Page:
Campaigning to win

Unite on the marchCampaigning is a key part of what we do. Together we will fight the cuts to services and our people and build a better future for all, not just the few.

Many of our activists are experienced campaigners, but every one of us can get involved and organise campaigns. Here are some basic tips and two downloadable guides to help you along.

Downloads: Unite campaign guide and a guide to web campaigning



What do you hope to achieve? It is no good rushing out to organise demonstrations, public meetings or printing flyers if you haven’t set an aim. Objectives are the building blocks that give your campaign structure and keep you on track. They make it possible to review how successful or not a campaign has been and whether the aim has been achieved. Consider this definition:

“A campaign is an organised and coherent series of actions and objectives that together work towards the achievement of a big overarching aim.”


Create a ‘flexible’ campaign plan, with a timetable and identified responsibilities. This will help everyone involved know what is expected and when, and you’ll be far less likely to get side tracked.  Define your purpose or aim – what do you want to achieve? When? Set a timetable. Who? Choose a team and set your tasks. How? Consider your tactics and actions. 


Getting people involved in the campaign increases the chances of success. If there are too few people they run the risk of burning out - too many and it can become difficult to get things done. Speak to people early on, identify their skills and interests. Consider setting up a sub-committee to draft the campaign plan. Sharing the workload and using people’s skills effectively will only make the campaign stronger. After all collective action is the best model for social change.



Actions are what you do to achieve your aim. These can be big or small from letter writing and handing out flyers to big marchers or workplace protests. Choose your tactics carefully; make sure that they are the best and most effective way of bringing about the change you want. Don’t forget your target audience. Who are they? And what do you want to tell them? Many campaigns will have multiple audiences ranging from employees in a workplace and the general public to local councillors and MPs.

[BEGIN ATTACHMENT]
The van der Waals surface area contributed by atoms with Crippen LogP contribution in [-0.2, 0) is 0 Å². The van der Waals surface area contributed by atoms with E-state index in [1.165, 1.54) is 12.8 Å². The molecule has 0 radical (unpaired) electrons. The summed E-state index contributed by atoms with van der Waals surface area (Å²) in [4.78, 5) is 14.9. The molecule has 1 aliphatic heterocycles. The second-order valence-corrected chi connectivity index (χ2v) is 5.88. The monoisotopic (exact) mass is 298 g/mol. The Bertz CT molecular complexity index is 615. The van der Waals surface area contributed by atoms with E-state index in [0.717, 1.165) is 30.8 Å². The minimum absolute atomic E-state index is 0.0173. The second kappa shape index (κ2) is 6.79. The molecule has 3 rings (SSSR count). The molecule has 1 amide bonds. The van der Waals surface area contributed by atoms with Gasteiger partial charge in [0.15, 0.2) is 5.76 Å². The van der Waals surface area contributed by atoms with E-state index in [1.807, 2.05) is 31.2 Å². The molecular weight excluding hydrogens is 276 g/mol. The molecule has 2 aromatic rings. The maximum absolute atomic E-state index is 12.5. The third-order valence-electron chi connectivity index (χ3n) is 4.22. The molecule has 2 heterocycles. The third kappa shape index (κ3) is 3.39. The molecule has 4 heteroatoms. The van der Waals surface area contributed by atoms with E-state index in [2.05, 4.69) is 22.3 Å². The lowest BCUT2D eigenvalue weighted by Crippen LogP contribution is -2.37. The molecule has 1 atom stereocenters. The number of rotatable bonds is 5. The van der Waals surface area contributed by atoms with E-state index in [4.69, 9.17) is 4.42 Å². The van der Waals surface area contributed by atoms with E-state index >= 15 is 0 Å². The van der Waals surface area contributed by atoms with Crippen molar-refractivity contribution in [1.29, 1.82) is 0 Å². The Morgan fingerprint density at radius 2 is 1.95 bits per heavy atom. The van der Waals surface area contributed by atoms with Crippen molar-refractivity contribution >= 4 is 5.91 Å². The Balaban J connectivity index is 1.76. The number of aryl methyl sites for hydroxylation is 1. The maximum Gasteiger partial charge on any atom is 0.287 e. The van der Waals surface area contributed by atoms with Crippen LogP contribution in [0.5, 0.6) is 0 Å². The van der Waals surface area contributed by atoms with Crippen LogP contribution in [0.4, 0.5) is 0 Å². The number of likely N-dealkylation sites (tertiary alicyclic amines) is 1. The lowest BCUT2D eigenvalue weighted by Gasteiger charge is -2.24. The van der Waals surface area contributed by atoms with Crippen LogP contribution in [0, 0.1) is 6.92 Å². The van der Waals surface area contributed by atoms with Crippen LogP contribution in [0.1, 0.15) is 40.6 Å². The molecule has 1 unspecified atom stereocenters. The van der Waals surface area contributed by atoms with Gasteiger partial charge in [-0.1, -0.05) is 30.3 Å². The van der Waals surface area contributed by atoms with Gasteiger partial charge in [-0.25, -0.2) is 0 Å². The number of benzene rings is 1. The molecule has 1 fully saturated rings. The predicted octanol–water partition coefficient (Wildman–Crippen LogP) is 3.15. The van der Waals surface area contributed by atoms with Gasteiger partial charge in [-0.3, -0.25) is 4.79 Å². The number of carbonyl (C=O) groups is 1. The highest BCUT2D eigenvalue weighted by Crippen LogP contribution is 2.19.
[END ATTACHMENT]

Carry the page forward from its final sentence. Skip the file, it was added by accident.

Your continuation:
There are many ways to spread your message and raise awareness, including press releases, letters to your local paper, flyers, public meetings, facebook and Twitter, email, demonstrations and letter writing. Check out Unite’s campaign guides (see below) for a full list of campaign actions and how to implement them.


We learn by reviewing our actions. The best way to do this is to look back at whether we achieved the aim that was set. In addition here are a few other questions to consider: Did you build a broad-based grassroots campaign? Did you raise the union’s reputation in the media and among members? Did you recruit new members? Did you raise awareness of the issue?  Have you made a difference? If not, why not? Sit down with your campaign team and make a note of worked and what didn’t, and what you would do differently next time. And well done.

“If we fight we may not always win, but if we don’t fight we will surely lose.

Good luck with your campaign 

Contact Unite’s campaign team, we’re happy to help

campaigning toolkit web campaigning toolkit